Monday, January 10, 2011

Mappy Monday: Making use of a lesson learned

On Wednesday 5 January 2011, I was one of many who 'attended' Thomas MacEntee's excellent webinar "Google for Genealogists". The presentation was filled with solid advice for genealogists and family historians who want to make the best use of the 155 applications Google offers.

One of these applications is Google maps. For many years I have used Google Maps when travelling, and over the years as I began to document the history of my family, I created maps to guide me to the various places in which family members were born, lived, died, and are buried in Ireland. I have emailed maps to others and printed out maps; however, I have not yet used such a map in any blog postings.

In his presentation Thomas demonstrated the use of such a map. If you wish to include a map in a blog post, after you have created your map in Google Maps, you will see on the left side of the map page the icon for the link possibility. If you click on this link icon you will see the HTML code you will need in order to post your personal map. You can also customize the map size.

So...Thank You Thomas MacEntee for this suggestion and many more, and here on Mappy Monday is the first of many family tree related "Google Maps" for this blog. If you click on the blue markers each one bears a description of the significance of the place on the map. For the best overall view, click on the link to view the larger version.

View 'On a flesh and bone foundation': An Irish History: Mapping out family history in a larger map


©Copyright J. Geraghty-Gorman 2011.

Saturday, January 8, 2011

Ancestor Approved: Thank You for the lovely surprise

To put it mildly, I have felt less than great over the last few days. Maybe it's that big let down that happens after all the mad rush to get ready for hosting over the holidays. When you know you don't have to prepare anything for anyone, then maybe your body takes over and says, "okay it's time to get sick".

Anyway....

This morning, still not feeling 100%, I received a message from Jo at Images Past awarding this blog the Ancestor Approved Award, a lovely surprise. Thank You very much Jo. Back in April Carol at Reflections From the Fence and Sharon at Kindred Footprints recognized this blog with the award, and I am very grateful to receive it once again.

My list of ten lessons learned needs a little tweaking, so I ask that you allow me a little time to get that done, and to pass the award along. The old saying "the spirit is willing, but the flesh is weak" seems most fitting at this time; however, the spirit of gratitude is alive and feeling very well, and I thank you so very much.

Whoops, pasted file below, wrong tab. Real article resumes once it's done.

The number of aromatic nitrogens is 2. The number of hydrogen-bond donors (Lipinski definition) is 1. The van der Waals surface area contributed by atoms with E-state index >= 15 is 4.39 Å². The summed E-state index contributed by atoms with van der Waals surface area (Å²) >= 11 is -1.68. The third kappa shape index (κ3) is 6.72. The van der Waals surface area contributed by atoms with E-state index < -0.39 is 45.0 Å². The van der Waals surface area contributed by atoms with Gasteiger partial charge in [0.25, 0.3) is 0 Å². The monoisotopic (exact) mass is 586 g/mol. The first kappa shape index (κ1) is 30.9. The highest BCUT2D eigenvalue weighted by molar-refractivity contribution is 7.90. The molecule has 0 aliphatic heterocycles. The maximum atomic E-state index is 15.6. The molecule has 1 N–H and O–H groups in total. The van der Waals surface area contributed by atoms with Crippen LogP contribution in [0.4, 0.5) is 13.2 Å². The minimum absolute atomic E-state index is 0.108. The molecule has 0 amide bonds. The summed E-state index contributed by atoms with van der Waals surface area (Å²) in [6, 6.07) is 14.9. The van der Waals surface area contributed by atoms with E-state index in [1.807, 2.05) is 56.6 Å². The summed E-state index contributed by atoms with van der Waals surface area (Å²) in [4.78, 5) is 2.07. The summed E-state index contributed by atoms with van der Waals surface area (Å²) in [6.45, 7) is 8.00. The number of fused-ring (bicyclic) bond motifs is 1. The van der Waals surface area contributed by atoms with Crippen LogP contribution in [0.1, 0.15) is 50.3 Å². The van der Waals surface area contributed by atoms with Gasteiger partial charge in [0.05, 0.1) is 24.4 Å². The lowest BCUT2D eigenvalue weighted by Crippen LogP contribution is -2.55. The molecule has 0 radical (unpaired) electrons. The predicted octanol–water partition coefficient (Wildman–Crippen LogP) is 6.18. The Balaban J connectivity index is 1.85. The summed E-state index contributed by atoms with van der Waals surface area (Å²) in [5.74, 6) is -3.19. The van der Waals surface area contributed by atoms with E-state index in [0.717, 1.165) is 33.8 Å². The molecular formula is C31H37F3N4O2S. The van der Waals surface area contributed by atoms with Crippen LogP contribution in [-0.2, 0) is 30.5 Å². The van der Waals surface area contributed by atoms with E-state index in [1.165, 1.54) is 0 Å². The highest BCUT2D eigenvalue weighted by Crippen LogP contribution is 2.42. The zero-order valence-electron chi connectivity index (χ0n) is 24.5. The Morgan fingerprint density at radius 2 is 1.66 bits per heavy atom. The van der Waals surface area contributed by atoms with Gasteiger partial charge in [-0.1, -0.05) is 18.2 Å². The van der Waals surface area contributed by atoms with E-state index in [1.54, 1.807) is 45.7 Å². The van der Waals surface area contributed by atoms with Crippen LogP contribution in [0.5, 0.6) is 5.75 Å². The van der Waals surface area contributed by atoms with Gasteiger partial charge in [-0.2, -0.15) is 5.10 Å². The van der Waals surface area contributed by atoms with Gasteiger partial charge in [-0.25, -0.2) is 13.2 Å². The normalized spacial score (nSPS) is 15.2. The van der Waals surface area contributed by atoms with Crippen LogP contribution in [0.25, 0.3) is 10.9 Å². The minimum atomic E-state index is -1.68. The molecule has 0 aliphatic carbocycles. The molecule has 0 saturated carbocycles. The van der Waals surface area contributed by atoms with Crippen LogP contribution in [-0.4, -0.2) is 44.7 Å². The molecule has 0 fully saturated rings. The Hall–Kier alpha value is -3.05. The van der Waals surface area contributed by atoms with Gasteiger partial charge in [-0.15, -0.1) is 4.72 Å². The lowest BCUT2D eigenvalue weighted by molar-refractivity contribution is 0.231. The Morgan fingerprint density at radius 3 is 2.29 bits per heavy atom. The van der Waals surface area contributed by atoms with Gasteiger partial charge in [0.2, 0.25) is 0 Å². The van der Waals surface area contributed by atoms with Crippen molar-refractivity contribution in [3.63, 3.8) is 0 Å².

Cheers!
Jennifer

Monday, January 3, 2011

Mystery Monday: In a daguerrotype: who is she?

It is funny what you come across when you are running around picking up odds and ends in preparation for Christmas. In preparing our home for company we had to go to a drapery shop to pick up a finial for the dining room drapes. In the midst of their mad play, our dogs had become entangled in the drapes and down came the rod, smashing one of the glass finials, so off to the shop we went. Walking from the parking lot to the drapers we noticed a antiques and curiosity shop nearby, so we went inside to have a look.

In a larger counter in the middle of the shop was displayed a selection of photographs and cartes de visite. While they were interesting, all were only copies of the originals. While I was perusing them, for some unknown reason, the word 'daguerrotype' popped into my head (not a usual occurrence) and I asked the shop keeper if she had any. A daguerrotype is a 'photograph' produced through the 19th century process developed by Louis Daguerre, in which an iodine-sensitized silvered plate and mercury vapour are employed in order to produce an image.




The shop keeper said she had only one, which had been in the shop since it opened, and which just happened to be in a cabinet directly behind me. As far as I know, the woman in this image is not a member of my family, but I could not leave 'her' in the shop because I felt there was some reason I was supposed to have her image. Someone must know her story. The image was sold to the shop after a family cleared out the farm home of a deceased elderly relative in Ontario Canada.

Who is this woman in the daguerrotype?
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